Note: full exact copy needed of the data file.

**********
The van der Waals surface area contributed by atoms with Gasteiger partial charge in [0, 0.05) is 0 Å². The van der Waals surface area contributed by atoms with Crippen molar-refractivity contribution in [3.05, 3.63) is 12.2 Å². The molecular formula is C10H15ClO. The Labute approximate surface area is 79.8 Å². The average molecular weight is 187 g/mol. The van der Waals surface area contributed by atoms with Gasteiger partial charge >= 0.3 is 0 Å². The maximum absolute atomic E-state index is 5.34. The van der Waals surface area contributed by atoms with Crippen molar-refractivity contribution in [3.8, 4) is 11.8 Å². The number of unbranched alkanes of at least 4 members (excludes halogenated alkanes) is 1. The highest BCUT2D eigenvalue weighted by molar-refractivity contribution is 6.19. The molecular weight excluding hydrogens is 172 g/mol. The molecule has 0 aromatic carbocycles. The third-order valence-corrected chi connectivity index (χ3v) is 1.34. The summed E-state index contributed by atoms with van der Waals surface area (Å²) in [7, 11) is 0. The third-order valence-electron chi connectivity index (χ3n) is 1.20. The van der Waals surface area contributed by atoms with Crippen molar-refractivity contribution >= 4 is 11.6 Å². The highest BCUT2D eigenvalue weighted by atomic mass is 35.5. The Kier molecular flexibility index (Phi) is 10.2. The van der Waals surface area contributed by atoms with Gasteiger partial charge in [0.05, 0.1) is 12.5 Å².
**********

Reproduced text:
The van der Waals surface area contributed by atoms with Gasteiger partial charge in [0, 0.05) is 0 Å². The van der Waals surface area contributed by atoms with Crippen molar-refractivity contribution in [3.05, 3.63) is 12.2 Å². The molecular formula is C10H15ClO. The Labute approximate surface area is 79.8 Å². The average molecular weight is 187 g/mol. The van der Waals surface area contributed by atoms with Gasteiger partial charge >= 0.3 is 0 Å². The maximum absolute atomic E-state index is 5.34. The van der Waals surface area contributed by atoms with Crippen molar-refractivity contribution in [3.8, 4) is 11.8 Å². The number of unbranched alkanes of at least 4 members (excludes halogenated alkanes) is 1. The highest BCUT2D eigenvalue weighted by molar-refractivity contribution is 6.19. The molecular weight excluding hydrogens is 172 g/mol. The molecule has 0 aromatic carbocycles. The third-order valence-corrected chi connectivity index (χ3v) is 1.34. The summed E-state index contributed by atoms with van der Waals surface area (Å²) in [7, 11) is 0. The third-order valence-electron chi connectivity index (χ3n) is 1.20. The van der Waals surface area contributed by atoms with Crippen molar-refractivity contribution >= 4 is 11.6 Å². The highest BCUT2D eigenvalue weighted by atomic mass is 35.5. The Kier molecular flexibility index (Phi) is 10.2. The van der Waals surface area contributed by atoms with Gasteiger partial charge in [0.05, 0.1) is 12.5 Å².